4 Things Recruiters Need to Know About GDPR [Guest Blog]

4 Things Recruiters Need to Know About GDPR [Guest Blog]

4 Things Recruiters Need to Know About GDPR [Guest Blog]

If you haven’t been keeping yourself updated on the latest news, you should know that the GDPR (General Data Protection Regulations) is a set of data compliance regulations that is applicable to all organisations that deal with and handle data owned by residents in the European Union.

This will not just affect EU businesses, but also any organisation from across the world that processes data from the EU.

In other words, this regulation applies to you if you recruit people from the European Union.

The next couple of years are going to be messy for organisations based in the UK.

While the GDPR is expected to be activated on May 25, 2018, the UK is expected to break away from the EU sometime in 2019.

So, while it is still unclear how GDPR will be impacted by Brexit, organisations are still expected to comply with these new regulations when they go live next year.

What do you need to know?

1. Controllers and Processors

The GDPR regulations specifically apply to two separate categories of businesses – controllers and processors.

The Controller is the organization, individual or any other authority that determines the purposes and means of processing of data.

The Processor, on the other hand, is the individual or agency or authority that actually processes this data.

For example:

If you are a business that invites job applications on your website and then makes use of a third party agency to process these applications, then you are a controller while the recruitment agency that processes these applications is the processor.

GDPR is applicable to both you, the organization that is hiring candidates and the recruitment agency.

2. Protecting personal data.

What constitutes ‘personal data’ when it comes to GDPR?

While the term itself is subjective, the OECD considers personal details like name, address, unique identification numbers, and demographic details (age, sex, income) as personal data.

While this should be obvious, you must also know that any other information that can be tied down to an individual is deemed ‘personal data.’

This includes behavioural information (like your browsing history), social data (your Facebook friends, your Gmail contacts, etc.), user generated data (videos, photos and Facebook comments) as well as biometrics details, personal health history, etc.

Anonymized data is still permissible although the moment any such information is used to infer information about an individual, it falls into the ‘personal data’ category whose proliferation is prohibited by GDPR regulations.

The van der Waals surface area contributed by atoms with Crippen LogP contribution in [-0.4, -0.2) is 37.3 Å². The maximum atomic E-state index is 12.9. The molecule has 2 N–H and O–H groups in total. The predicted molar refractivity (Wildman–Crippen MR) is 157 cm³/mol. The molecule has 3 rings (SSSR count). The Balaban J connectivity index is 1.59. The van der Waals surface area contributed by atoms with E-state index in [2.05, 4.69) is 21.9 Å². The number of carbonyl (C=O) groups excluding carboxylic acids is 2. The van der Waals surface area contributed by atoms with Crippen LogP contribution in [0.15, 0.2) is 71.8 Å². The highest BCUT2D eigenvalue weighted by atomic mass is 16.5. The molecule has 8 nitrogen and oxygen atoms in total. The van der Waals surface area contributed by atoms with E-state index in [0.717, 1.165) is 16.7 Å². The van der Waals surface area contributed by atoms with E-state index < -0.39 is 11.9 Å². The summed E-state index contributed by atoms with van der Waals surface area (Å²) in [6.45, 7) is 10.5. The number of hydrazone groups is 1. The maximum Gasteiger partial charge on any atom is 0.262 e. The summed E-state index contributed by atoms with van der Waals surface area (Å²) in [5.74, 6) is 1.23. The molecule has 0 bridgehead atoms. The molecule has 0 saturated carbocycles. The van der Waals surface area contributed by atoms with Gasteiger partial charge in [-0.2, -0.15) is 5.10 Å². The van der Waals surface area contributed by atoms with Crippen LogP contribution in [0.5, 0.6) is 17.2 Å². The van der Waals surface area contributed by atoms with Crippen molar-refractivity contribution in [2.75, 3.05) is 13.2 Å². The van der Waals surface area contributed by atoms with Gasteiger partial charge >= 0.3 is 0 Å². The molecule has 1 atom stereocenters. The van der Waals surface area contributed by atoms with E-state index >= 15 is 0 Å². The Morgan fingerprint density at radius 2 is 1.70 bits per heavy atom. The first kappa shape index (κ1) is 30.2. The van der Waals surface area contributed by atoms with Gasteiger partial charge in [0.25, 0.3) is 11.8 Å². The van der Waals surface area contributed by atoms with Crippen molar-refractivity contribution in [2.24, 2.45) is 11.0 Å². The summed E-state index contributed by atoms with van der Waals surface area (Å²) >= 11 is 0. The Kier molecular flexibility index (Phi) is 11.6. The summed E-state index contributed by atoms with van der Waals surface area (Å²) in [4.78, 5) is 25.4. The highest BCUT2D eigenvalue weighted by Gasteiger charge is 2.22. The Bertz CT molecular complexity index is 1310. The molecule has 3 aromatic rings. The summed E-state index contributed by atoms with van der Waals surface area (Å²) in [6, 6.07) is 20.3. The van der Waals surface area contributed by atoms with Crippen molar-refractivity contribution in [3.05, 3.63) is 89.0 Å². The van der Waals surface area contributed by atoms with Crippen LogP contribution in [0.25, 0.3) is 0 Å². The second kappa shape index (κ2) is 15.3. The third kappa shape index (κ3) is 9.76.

As a recruiter, you are bound to deal extensively with data that is deemed ‘personal’ according to the GDPR guidelines.

It is hence extremely important that prospective applicants provide their explicit approval to be contacted by you in relation to any job openings.

3. Impact on cloud.

Given how widely the cloud has been adopted in recent times, GDPR poses a challenge to organisations that are significantly invested in cloud based tools and processes.

The European Data Protection Board is expected to come up with a certification mechanism that will assist businesses with identifying processor partners that are GDPR compliant.

While this is expected to take some time, it is a good idea in the meantime to move your candidate database to a secure cloud application like Microsoft Office 365 that is hosted within the European Union.

This way, you can ensure data security with partner businesses are likely to be as ready for GDPR as your organisation is.

4. Gathering data.

From a marketing perspective, the most important piece of regulation comes with recipient consent to solicitation.

GDPR prohibits any sort of marketing communication made to prospects that have not actively consented to receiving these messages.

In other words, it is no longer enough to merely mention in your job opening that candidates that express interest shall receive communication from the recruiters.

Instead, edit your application to include a checkbox that the candidate must physically click to opt in to receive communication from the recruiters via email or phone.

And double optin after that too!

Summary.

In short, becoming GDPR compliant is essentially taking care of a few things – ensuring military grade encryption and security of the data that applicants provide to you in their application, picking a processor who is equally compliant with respect to data protection and finally only reaching out to EU residents who have consented to receiving your messages.

What other steps are you taking to be GDPR compliant?

Share your views in the comments below or via Twitter.


A quick word from us.

Firstly, we’d like to say thanks to Ben for giving us a great overview of the new GDPR rules.

We know, it’s not the most exciting of topics, but it is absolutely crucial that you know what you need to do to get yourself prepared. Here are some more resources to help you out with that:

If you’d like to receive regular (weekly) updates on recruitment, HR and business in general, you can subscribe to our blog here.

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